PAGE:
1942, for this building, that is before there were plans
        to bring the Final Solution to Auschwitz.
                  So one of the reasons that happened exactly at
        crematorium number 2 and not any of the other crematoria
        is because crematorium 2 is quite literally, both in its
        design and in its whole administrative history, a holdover
        of an earlier history of the camp, that is an history
        which is not connected to Final Solution because the Final
        Solution only comes in Auschwitz in 1919, the paperwork is
        not the right paperwork.  So you do not find a document
        like that for crematorium 3 or crematorium 4 or
        crematorium 5.
   Q.   It says here: "Because of this, it is absolutely
        impossible to supply crematorium 3 with electricity".
        They are referring again to the shortage of metal to build
        the extra copper cable to keep these things going.
   A.   Yes, but crematorium 3 is an appendix to crematorium
        number 2.  I was maybe a little too hasty on that thing.
        The problem is that, throughout the form, we are faced

.          P-116

        with a situation in Auschwitz in which, in some way, this
        building in August 1942, there is a switch in the kind of
        design office after the Himmler visit of July 1942 which
        suddenly they will have to start to accommodate the Final
        Solution one way or another.  There was a meeting on 19th
        August where these problems are discussed.
   Q.   1942?
   A.   1942, and crematoria 4 and 5 are then in some way brought
        up as a solution to that particular problem.  Then, for a
        number of months, crematoria 2 and 3 remain in limbo in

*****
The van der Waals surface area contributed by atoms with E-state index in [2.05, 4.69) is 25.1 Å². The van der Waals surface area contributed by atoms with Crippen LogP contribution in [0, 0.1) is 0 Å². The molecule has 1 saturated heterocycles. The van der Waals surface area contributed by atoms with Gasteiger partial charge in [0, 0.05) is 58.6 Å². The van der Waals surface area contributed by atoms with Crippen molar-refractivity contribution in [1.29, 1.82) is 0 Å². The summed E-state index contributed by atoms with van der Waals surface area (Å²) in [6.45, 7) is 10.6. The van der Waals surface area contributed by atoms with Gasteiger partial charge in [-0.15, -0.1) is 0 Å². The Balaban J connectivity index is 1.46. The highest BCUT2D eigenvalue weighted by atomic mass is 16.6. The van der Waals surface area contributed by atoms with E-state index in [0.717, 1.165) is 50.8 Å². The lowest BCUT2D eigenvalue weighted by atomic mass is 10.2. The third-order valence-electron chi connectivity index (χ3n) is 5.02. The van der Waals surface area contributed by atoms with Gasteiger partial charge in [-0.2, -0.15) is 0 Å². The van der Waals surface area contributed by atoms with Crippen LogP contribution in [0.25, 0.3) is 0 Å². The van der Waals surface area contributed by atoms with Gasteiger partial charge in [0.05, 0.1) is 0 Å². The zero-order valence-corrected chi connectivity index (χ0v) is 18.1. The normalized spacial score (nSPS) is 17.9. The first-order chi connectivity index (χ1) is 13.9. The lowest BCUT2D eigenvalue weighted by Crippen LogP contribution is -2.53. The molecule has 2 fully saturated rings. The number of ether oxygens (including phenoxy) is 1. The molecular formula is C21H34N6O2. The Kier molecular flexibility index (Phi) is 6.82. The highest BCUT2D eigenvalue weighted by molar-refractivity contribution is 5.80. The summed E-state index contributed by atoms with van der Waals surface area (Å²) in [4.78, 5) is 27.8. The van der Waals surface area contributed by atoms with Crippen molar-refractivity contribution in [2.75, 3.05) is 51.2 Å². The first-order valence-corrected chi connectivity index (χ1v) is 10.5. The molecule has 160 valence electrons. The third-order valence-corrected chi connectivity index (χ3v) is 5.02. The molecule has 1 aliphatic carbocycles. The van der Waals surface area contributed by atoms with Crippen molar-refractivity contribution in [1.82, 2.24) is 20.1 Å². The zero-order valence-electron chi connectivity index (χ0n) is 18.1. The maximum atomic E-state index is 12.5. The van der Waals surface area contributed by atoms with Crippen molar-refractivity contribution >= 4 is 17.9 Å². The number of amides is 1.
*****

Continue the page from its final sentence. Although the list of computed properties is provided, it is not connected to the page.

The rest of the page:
some way.  It is not exactly clear, for a number of
        months, if these buildings will be fully committed to the
        Final Solution or not.  Then what you see is that it is
        only by December that the final papers are drawn up for
        the transformation of the basement.
                  Again, I think that we are dealing in this
        document with requests which have been made in November.
        It is the end document of a long history of problems.
        There continued to be problems in 1943 and 1944 with
        getting anything to Auschwitz.  I am not surprised by
        This is basically the nature of getting things done in
        Auschwitz at the time.
   Q.   But all this implies, certainly to any objective observer,
        does it not, that here you have a document dealing with
        sonderbehandlung, which either means liquidating people or
        it does not.  If it does mean liquidating, then it is part

.          P-117

        of the Final Solution which this court is told was ordered
        by Adolf Hitler, or by the system, or by Himmler at the
        very least, yet they cannot get the priority for 200 yards
        of copper cable.
   A.   It seems also that what we hear from the historical record
        is that trains with Jews were parked on sites for days and
        days while other trains went by because the trains did not
        get priority to send the Jews to the extermination camps.
   Q.   Would I be right in inferring from that remark and from
        this document that whatever sonderbehandlung was, or
        whatever these trains were going towards, was not being
        done in the highest priority ordered by Adolf Hitler or by
        the system?
   A.   I do not think you can draw that conclusion.  I think the